is the story of a drug which worked in Kenya--
And, outside White Race forces
Answer: The New World Order wants Africa DEAD!
A TRIAL FIELD IN THE RACE AGAINST AIDS.
INTER PRESS SERVICE FEATURE
by Horace Awori
10 , 1995(IPS) -- Kenyans infected with AIDS are up in arms with their government
for blocking a drug which they claim could have a positive therapeutic effect.
"It is we who are suffering and dying and it's we who have tried this medicine.
And we are testifying that it produces good results," a spokesperson for the Kenya
Know AIDS Society told the country's minister of health, Mwai Kibaki.
The society groups aids patients in this east African country where the Acquired
Immune Deficiency Syndrome has created situations that are becoming difficult
to handle, particularly for persons already afflicted by the scourge.
The patients' appeal follows a government ban on a new, but controversial drug,
'Immunex' brought into Kenya for management of AIDS instead of another drug, 'Kemron,
which has been hard to come by in local hospitals.
it will not allow 'Immunex' to be administered to AIDS patients until the Australian
drug has been clinically tested and registered.
But the government
ban came weeks after the drug was imported into the country, distributed to pharmacies
and prescribed for AIDS sufferers. The patients affirmed that AIDS symptoms disappeared
within three weeks of application of 'Immunex.'
Kenya's own interferon
drug, Kemron, which was approved in 1989 for AIDS management is still under evaluation.
'Immunex' is reportedly produced by Encarich Development Limited of Victoria,
"I would hate to be in Mwai Kibaki's shoes," a private medical
practitioner here, Samuel Indiek, told IPS, "the cry of the AIDS sufferers is
heart-rending but how far should the system bend its laws to allow any new discovery
to be freely available in the pharmacies without trials?"
psychiatrist who declined to be identified described the situation as "very tricky."
"Just as the drug companies are out to make money fast and to test their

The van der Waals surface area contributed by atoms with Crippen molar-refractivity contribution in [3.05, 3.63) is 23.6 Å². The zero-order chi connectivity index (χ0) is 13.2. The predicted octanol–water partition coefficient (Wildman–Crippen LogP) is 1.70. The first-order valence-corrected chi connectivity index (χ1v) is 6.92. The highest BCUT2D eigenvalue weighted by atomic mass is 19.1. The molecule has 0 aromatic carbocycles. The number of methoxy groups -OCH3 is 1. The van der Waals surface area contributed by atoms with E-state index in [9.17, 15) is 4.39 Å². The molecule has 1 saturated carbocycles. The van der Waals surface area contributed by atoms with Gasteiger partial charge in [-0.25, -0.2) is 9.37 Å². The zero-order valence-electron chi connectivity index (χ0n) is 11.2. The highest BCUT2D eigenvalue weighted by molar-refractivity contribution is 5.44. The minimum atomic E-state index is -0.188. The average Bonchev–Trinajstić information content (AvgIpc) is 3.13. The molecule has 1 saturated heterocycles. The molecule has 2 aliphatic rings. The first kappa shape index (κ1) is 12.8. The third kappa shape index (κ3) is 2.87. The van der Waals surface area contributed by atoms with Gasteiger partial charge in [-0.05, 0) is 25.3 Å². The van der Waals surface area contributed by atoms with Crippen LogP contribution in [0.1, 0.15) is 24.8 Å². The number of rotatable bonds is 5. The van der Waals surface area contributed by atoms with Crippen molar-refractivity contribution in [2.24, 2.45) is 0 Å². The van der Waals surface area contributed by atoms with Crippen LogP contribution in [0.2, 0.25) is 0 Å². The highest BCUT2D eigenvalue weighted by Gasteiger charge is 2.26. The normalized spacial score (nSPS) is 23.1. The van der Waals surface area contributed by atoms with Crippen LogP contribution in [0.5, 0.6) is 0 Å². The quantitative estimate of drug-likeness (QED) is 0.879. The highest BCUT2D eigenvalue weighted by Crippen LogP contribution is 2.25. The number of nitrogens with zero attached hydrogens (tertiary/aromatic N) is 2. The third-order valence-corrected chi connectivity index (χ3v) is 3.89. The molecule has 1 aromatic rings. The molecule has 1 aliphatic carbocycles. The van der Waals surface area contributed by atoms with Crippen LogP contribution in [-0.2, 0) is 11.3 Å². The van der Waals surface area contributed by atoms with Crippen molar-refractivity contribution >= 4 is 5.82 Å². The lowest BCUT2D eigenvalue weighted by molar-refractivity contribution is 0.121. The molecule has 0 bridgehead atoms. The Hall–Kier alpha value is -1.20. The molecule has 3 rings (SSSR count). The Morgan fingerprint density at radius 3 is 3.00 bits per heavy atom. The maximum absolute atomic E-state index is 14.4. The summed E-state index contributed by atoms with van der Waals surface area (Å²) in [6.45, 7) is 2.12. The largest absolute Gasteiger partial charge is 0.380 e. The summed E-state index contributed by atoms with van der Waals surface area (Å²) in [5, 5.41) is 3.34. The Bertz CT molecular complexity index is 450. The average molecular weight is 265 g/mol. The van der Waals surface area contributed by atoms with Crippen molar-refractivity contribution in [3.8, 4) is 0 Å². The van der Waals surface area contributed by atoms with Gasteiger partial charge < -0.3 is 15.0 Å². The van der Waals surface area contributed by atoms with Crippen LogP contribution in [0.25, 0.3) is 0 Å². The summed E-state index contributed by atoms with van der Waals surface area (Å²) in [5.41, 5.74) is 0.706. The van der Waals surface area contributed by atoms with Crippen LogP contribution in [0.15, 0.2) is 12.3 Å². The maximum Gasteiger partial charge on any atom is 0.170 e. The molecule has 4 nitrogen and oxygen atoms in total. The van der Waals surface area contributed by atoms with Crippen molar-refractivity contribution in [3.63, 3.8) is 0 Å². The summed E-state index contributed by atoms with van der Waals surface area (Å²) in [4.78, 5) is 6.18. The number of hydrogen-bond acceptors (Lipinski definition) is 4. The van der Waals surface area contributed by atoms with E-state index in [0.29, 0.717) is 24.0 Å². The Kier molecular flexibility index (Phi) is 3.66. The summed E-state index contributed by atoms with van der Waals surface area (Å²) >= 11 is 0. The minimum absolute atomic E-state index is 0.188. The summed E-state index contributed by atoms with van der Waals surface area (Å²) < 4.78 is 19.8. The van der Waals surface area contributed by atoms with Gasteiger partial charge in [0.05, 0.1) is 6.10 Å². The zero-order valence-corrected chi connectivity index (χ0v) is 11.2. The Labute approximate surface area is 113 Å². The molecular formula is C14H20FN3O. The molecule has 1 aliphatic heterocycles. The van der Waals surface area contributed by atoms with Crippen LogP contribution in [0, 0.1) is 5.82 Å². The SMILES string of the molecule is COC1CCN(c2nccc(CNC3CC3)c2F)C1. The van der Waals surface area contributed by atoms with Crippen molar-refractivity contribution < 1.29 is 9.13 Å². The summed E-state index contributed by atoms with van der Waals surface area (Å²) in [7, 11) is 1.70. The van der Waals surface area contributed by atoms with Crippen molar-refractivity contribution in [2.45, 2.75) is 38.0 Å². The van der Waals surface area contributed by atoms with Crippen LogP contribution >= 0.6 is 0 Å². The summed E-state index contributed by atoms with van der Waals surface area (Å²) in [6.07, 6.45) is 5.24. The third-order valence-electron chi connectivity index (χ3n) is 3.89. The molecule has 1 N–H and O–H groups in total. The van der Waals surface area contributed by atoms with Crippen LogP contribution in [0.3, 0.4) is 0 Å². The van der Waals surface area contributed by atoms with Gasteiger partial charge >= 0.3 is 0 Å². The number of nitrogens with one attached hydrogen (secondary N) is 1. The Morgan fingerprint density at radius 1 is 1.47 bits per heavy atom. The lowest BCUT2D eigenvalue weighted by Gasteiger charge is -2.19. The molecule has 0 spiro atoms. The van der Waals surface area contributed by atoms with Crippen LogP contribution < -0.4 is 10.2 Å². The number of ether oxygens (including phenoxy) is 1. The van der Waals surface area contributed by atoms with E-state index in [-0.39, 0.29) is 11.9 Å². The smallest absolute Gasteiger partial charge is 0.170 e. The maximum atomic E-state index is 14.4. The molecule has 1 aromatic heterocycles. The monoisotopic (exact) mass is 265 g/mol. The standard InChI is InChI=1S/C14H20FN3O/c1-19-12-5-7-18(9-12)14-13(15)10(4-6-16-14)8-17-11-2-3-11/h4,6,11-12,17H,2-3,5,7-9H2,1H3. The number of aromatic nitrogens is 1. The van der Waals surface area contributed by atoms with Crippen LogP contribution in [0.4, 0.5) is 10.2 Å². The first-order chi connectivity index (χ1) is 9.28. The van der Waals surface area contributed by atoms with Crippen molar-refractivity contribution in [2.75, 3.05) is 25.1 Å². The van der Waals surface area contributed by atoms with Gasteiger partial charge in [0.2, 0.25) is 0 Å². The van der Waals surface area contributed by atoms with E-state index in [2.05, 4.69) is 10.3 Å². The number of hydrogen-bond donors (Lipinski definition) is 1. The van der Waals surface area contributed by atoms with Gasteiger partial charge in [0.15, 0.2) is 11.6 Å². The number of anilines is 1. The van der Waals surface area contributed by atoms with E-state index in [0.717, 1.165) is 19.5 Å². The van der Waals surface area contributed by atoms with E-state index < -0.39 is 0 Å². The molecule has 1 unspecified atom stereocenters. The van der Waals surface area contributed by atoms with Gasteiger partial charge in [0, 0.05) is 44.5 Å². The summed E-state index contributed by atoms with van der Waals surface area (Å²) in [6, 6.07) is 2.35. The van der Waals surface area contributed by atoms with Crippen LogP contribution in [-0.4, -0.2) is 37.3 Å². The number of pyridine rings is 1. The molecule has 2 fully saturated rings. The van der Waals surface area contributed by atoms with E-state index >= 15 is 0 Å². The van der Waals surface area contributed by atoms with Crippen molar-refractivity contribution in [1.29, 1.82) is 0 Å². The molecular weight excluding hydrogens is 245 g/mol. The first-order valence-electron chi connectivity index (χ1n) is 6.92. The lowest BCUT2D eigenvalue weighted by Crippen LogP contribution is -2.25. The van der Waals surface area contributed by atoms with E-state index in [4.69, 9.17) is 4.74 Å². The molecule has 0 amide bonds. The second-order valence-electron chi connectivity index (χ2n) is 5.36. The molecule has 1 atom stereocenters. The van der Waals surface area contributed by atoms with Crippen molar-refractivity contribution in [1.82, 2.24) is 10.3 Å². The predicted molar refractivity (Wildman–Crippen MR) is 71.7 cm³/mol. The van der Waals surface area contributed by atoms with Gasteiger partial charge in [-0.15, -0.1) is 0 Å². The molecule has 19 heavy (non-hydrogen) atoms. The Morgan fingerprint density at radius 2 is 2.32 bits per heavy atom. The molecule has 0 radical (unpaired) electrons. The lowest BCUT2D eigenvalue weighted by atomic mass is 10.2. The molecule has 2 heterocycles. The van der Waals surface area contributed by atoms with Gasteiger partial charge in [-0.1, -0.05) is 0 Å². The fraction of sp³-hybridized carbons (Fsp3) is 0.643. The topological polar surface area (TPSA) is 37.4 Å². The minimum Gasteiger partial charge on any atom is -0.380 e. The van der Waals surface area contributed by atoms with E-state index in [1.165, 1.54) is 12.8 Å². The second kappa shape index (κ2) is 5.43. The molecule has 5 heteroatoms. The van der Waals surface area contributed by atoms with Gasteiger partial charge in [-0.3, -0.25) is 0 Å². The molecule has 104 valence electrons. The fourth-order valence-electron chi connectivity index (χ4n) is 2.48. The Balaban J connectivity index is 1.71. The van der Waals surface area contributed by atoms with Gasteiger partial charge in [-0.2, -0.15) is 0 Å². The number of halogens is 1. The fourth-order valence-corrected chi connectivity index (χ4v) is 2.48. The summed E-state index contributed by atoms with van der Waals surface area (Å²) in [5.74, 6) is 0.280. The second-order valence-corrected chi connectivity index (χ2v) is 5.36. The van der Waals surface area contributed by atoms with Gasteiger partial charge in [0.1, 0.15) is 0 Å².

medicines in poor countries, so are the AIDS sufferers desperately willing to
try anything for a cure," he said.
According to the psychiatrist, there
are the dangers of society being blackmailed emotionally by the sufferers and
the drug companies exploiting the plight of the patients.
to the Kenya Know AIDS Society's assertion that by holding back 'Immunex' the
government wanted AIDS victims to die quickly, the psychiatrist said that was
tantamount to emotional blackmail though understandable from those who see no
hope of recovery.
The World Health Organization estimates that between
500,000 and one million people around the world will die of AIDS-related diseases
by the year 2000. Another 40 million will be carrying the Human Immunodeficiency
Virus that leads to AIDS.
According to medical sources here, the appearance
of the 'Immunex' drug in Kenya is the work of those who initially worked with
the Kenya Medical Research Institute (KEMRI), Amarillocell Culture Company (ACC)
of Texas and Heyashibara Biomeclinical Laboratories of Japan.
institutions were collaborators on Kemron. But shortly after the launch of Kemron,
Kemri, ACC and its local distributing subsidiary, innovative therapeutics limited,
were entangled in a dispute over ownership and distribution rights for the drug.
Unconfirmed reports had it that a former worker of the ACC was behind the
production of 'Immunex' by an Australian firm, Encarich Development Limited.
ACC was reportedly pushing for a ban on 'Immunex' distribution and has
threatened legal action against the drug manufacturers for infringement of patent
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